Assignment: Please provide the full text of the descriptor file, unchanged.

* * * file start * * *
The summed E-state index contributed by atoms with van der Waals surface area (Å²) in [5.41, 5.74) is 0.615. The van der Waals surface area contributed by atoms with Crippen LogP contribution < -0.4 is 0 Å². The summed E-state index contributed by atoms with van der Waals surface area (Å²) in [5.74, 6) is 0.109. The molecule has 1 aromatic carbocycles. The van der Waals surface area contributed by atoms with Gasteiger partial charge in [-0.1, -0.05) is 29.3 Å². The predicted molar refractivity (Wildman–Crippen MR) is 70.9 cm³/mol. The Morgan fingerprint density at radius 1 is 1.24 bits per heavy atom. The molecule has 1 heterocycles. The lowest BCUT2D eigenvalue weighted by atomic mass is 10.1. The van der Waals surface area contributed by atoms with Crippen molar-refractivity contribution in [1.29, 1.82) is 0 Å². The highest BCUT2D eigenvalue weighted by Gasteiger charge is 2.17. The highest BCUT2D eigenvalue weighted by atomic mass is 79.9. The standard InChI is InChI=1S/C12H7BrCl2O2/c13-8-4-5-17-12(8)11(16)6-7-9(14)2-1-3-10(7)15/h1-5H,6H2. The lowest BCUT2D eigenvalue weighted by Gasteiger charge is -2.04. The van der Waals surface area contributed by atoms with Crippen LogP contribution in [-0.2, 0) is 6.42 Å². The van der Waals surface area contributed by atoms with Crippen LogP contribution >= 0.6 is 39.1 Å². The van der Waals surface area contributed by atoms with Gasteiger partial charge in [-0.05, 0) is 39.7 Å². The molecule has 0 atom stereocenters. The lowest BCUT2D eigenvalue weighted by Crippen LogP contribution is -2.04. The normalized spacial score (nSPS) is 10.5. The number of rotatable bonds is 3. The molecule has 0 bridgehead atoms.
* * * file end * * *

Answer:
The summed E-state index contributed by atoms with van der Waals surface area (Å²) in [5.41, 5.74) is 0.615. The van der Waals surface area contributed by atoms with Crippen LogP contribution < -0.4 is 0 Å². The summed E-state index contributed by atoms with van der Waals surface area (Å²) in [5.74, 6) is 0.109. The molecule has 1 aromatic carbocycles. The van der Waals surface area contributed by atoms with Gasteiger partial charge in [-0.1, -0.05) is 29.3 Å². The predicted molar refractivity (Wildman–Crippen MR) is 70.9 cm³/mol. The Morgan fingerprint density at radius 1 is 1.24 bits per heavy atom. The molecule has 1 heterocycles. The lowest BCUT2D eigenvalue weighted by atomic mass is 10.1. The van der Waals surface area contributed by atoms with Crippen molar-refractivity contribution in [1.29, 1.82) is 0 Å². The highest BCUT2D eigenvalue weighted by Gasteiger charge is 2.17. The highest BCUT2D eigenvalue weighted by atomic mass is 79.9. The standard InChI is InChI=1S/C12H7BrCl2O2/c13-8-4-5-17-12(8)11(16)6-7-9(14)2-1-3-10(7)15/h1-5H,6H2. The lowest BCUT2D eigenvalue weighted by Gasteiger charge is -2.04. The van der Waals surface area contributed by atoms with Crippen LogP contribution in [-0.2, 0) is 6.42 Å². The van der Waals surface area contributed by atoms with Crippen LogP contribution >= 0.6 is 39.1 Å². The van der Waals surface area contributed by atoms with Gasteiger partial charge in [-0.05, 0) is 39.7 Å². The molecule has 0 atom stereocenters. The lowest BCUT2D eigenvalue weighted by Crippen LogP contribution is -2.04. The normalized spacial score (nSPS) is 10.5. The number of rotatable bonds is 3. The molecule has 0 bridgehead atoms.